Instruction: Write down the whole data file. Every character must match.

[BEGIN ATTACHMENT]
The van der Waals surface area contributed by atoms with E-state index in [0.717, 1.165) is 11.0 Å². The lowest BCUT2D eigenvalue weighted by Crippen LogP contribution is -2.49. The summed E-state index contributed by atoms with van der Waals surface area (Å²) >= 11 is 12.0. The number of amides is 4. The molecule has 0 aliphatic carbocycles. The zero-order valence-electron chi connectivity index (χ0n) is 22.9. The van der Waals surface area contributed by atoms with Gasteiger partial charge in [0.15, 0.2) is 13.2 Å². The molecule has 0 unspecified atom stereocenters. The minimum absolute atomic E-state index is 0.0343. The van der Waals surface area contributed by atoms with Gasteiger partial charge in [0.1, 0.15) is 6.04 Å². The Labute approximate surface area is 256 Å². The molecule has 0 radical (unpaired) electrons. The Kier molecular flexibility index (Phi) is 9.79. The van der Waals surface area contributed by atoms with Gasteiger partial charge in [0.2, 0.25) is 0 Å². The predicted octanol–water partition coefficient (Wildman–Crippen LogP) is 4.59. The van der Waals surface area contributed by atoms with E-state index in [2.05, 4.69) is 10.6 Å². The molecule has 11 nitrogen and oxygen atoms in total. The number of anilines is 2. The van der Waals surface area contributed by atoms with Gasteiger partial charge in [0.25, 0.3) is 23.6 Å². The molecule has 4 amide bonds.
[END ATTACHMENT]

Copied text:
The van der Waals surface area contributed by atoms with E-state index in [0.717, 1.165) is 11.0 Å². The lowest BCUT2D eigenvalue weighted by Crippen LogP contribution is -2.49. The summed E-state index contributed by atoms with van der Waals surface area (Å²) >= 11 is 12.0. The number of amides is 4. The molecule has 0 aliphatic carbocycles. The zero-order valence-electron chi connectivity index (χ0n) is 22.9. The van der Waals surface area contributed by atoms with Gasteiger partial charge in [0.15, 0.2) is 13.2 Å². The molecule has 0 unspecified atom stereocenters. The minimum absolute atomic E-state index is 0.0343. The van der Waals surface area contributed by atoms with Gasteiger partial charge in [0.1, 0.15) is 6.04 Å². The Labute approximate surface area is 256 Å². The molecule has 0 radical (unpaired) electrons. The Kier molecular flexibility index (Phi) is 9.79. The van der Waals surface area contributed by atoms with Gasteiger partial charge in [0.2, 0.25) is 0 Å². The predicted octanol–water partition coefficient (Wildman–Crippen LogP) is 4.59. The van der Waals surface area contributed by atoms with E-state index in [2.05, 4.69) is 10.6 Å². The molecule has 11 nitrogen and oxygen atoms in total. The number of anilines is 2. The van der Waals surface area contributed by atoms with Gasteiger partial charge in [0.25, 0.3) is 23.6 Å². The molecule has 4 amide bonds.